The villagers, mostly marginal farmers and herders made a living by engaging in petty trade and in manual labour, often for the sanctuary. As was common in that part of the country, most homes – thatch and mud structures – lacked a door. Wood scrounged from the forest, often by evading the forest staff was needed for cooking and a wood door was an impossible luxury. Despite years of promises, there was no lighting in the village, and there were no toilets. The forest fulfilled every desperate need for now, even as living by the forest had left most of their wants unfulfilled.
After a few hours, I asked how the boy was doing and if he had received adequate medical care the previous day. The women said that I should take a look for myself. We walked over to the boy’s house. A wiry boy of about eight accompanied by his mother emerged from the little mud hut. He had a small puncture wound on his cheek and a deeper one on his left shoulder. The wound appeared clean, and the boy seemed like he was recovering well. The nature of the injuries seemed to suggest that the whole episode might have indeed been on account of an accidental encounter.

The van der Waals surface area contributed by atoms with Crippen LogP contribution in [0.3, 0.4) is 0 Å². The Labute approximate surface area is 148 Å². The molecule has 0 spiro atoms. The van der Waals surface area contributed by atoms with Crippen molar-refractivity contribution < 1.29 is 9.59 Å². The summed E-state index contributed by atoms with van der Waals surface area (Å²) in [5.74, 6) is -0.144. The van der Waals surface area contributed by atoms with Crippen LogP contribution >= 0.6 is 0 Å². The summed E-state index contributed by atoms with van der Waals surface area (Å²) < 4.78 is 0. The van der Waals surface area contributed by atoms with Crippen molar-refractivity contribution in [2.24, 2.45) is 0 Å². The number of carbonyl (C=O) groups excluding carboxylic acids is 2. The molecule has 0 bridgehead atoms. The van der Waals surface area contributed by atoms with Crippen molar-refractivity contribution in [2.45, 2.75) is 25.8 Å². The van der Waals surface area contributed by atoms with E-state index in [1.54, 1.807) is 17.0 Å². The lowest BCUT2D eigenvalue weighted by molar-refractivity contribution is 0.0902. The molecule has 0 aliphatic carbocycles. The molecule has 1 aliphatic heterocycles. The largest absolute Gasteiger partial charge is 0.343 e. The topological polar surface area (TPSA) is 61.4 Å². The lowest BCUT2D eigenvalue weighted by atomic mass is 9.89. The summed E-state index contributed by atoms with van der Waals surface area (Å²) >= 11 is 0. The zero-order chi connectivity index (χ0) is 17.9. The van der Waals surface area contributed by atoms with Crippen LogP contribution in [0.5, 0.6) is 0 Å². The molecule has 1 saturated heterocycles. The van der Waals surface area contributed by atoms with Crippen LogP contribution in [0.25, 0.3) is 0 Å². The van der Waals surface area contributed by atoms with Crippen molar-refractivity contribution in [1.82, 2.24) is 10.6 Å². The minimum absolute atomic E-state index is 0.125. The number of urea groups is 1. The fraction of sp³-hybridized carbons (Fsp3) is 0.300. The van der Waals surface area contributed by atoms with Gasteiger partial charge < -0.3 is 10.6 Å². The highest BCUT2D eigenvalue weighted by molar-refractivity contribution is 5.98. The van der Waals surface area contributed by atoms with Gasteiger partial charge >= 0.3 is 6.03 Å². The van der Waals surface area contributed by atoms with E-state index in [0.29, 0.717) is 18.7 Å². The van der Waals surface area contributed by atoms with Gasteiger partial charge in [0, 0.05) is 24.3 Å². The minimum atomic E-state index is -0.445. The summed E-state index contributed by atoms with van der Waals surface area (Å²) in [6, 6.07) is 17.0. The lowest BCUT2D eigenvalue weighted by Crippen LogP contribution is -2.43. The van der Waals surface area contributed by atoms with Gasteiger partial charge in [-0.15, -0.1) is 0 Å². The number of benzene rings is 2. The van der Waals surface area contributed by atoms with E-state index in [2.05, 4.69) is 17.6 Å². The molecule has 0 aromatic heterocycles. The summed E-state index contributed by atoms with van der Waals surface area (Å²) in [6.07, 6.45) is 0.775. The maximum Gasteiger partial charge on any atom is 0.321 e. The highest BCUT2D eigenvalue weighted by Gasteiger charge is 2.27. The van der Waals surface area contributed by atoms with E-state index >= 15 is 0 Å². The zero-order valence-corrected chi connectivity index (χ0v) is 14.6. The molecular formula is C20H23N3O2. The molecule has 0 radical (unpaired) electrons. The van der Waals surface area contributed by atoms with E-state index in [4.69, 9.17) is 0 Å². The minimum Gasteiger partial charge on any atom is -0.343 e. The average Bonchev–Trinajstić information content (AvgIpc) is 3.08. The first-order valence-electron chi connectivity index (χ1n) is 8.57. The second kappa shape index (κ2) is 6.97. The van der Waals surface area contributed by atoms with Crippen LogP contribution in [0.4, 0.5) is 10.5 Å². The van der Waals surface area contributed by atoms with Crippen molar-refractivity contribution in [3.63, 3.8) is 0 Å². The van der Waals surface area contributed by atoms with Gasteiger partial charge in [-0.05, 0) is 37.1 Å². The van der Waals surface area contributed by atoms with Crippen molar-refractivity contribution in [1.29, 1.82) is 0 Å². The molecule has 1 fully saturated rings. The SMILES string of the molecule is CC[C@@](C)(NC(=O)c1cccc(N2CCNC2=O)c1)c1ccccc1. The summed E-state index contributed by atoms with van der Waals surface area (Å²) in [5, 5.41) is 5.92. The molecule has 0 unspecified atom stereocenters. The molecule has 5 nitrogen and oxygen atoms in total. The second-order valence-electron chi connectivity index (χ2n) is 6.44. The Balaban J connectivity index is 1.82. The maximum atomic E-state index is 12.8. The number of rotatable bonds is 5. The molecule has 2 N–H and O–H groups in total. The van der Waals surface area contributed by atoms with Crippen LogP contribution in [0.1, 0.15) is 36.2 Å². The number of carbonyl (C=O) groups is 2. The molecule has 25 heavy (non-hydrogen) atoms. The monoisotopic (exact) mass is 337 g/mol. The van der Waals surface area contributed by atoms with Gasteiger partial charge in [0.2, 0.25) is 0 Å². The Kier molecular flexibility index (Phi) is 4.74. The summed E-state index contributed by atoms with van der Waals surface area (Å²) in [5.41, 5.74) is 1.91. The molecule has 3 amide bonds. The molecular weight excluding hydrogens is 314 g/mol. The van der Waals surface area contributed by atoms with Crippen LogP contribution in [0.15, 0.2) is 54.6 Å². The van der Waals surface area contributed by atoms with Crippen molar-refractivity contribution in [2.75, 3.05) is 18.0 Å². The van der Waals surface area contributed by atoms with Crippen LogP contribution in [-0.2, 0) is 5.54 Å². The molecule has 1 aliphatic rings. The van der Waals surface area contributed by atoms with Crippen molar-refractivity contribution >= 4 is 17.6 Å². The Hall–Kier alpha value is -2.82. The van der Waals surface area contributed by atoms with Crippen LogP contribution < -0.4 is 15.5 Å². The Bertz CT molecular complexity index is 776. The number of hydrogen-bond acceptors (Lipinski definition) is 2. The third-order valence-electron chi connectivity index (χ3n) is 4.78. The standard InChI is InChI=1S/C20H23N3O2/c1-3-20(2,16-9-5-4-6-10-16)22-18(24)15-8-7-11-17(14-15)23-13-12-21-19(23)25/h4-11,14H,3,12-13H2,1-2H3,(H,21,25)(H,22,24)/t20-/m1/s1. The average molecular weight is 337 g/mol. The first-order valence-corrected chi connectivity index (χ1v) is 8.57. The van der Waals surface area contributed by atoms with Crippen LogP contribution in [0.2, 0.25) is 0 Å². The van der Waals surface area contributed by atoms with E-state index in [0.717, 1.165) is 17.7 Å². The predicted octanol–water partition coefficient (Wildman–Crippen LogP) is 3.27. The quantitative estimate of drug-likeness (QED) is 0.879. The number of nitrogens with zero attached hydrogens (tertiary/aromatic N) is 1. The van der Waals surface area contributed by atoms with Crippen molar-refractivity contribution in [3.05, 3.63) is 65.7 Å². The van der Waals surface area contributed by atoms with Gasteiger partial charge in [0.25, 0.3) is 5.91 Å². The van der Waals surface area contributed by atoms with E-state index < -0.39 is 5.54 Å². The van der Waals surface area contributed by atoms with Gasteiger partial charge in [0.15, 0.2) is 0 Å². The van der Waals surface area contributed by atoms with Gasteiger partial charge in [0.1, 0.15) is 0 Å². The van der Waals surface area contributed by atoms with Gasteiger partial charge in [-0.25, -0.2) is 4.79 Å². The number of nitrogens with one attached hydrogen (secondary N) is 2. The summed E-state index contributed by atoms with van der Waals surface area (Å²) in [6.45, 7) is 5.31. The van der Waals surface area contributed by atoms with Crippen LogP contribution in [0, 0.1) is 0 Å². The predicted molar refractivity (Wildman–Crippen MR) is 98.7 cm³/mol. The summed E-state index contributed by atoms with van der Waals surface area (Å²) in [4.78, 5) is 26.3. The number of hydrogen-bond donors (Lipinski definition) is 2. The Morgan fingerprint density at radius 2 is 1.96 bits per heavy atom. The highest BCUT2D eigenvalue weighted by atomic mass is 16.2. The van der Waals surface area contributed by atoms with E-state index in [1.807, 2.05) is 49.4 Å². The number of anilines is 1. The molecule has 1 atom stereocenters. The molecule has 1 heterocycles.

The sight of the boy and his injuries, however, refreshed the crowd’s memory of the attack. It restarted a hubbub amongst the women to catch and relocate the leopard. I began to get a little nervous watching the growing fervour and wondered what promises they would extract from me.
At that moment, I felt the world shaking.
Thinking that I was getting dizzy from dehydration, I reached out for the wall of the boy’s house to steady myself. But the little mud hut shook violently. One of the women reached out for my arm. We collectively registered the reality of a violent earthquake.
The great Himalayan range had lurched forward and dropped a metre, wreaking havoc in its wake.